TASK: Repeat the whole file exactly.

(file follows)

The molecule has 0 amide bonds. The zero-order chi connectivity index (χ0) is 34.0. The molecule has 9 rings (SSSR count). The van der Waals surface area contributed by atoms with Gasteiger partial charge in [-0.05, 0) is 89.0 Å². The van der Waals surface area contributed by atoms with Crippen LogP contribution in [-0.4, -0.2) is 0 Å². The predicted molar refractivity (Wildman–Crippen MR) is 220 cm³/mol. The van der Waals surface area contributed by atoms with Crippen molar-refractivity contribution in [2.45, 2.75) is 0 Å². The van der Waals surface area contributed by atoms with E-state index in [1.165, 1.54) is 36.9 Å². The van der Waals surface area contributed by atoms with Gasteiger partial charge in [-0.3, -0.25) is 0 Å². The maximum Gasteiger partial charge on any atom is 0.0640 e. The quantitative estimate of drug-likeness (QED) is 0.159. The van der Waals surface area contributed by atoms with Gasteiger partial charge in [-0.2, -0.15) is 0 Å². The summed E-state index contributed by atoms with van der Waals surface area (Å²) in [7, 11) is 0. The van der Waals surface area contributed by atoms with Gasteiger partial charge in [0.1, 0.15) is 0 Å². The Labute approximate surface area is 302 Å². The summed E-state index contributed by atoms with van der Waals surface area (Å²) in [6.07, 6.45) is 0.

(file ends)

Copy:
The molecule has 0 amide bonds. The zero-order chi connectivity index (χ0) is 34.0. The molecule has 9 rings (SSSR count). The van der Waals surface area contributed by atoms with Gasteiger partial charge in [-0.05, 0) is 89.0 Å². The van der Waals surface area contributed by atoms with Crippen LogP contribution in [-0.4, -0.2) is 0 Å². The predicted molar refractivity (Wildman–Crippen MR) is 220 cm³/mol. The van der Waals surface area contributed by atoms with Crippen molar-refractivity contribution in [2.45, 2.75) is 0 Å². The van der Waals surface area contributed by atoms with E-state index in [1.165, 1.54) is 36.9 Å². The van der Waals surface area contributed by atoms with Gasteiger partial charge in [-0.3, -0.25) is 0 Å². The maximum Gasteiger partial charge on any atom is 0.0640 e. The quantitative estimate of drug-likeness (QED) is 0.159. The van der Waals surface area contributed by atoms with Gasteiger partial charge in [-0.2, -0.15) is 0 Å². The summed E-state index contributed by atoms with van der Waals surface area (Å²) in [7, 11) is 0. The van der Waals surface area contributed by atoms with Gasteiger partial charge in [0.1, 0.15) is 0 Å². The Labute approximate surface area is 302 Å². The summed E-state index contributed by atoms with van der Waals surface area (Å²) in [6.07, 6.45) is 0.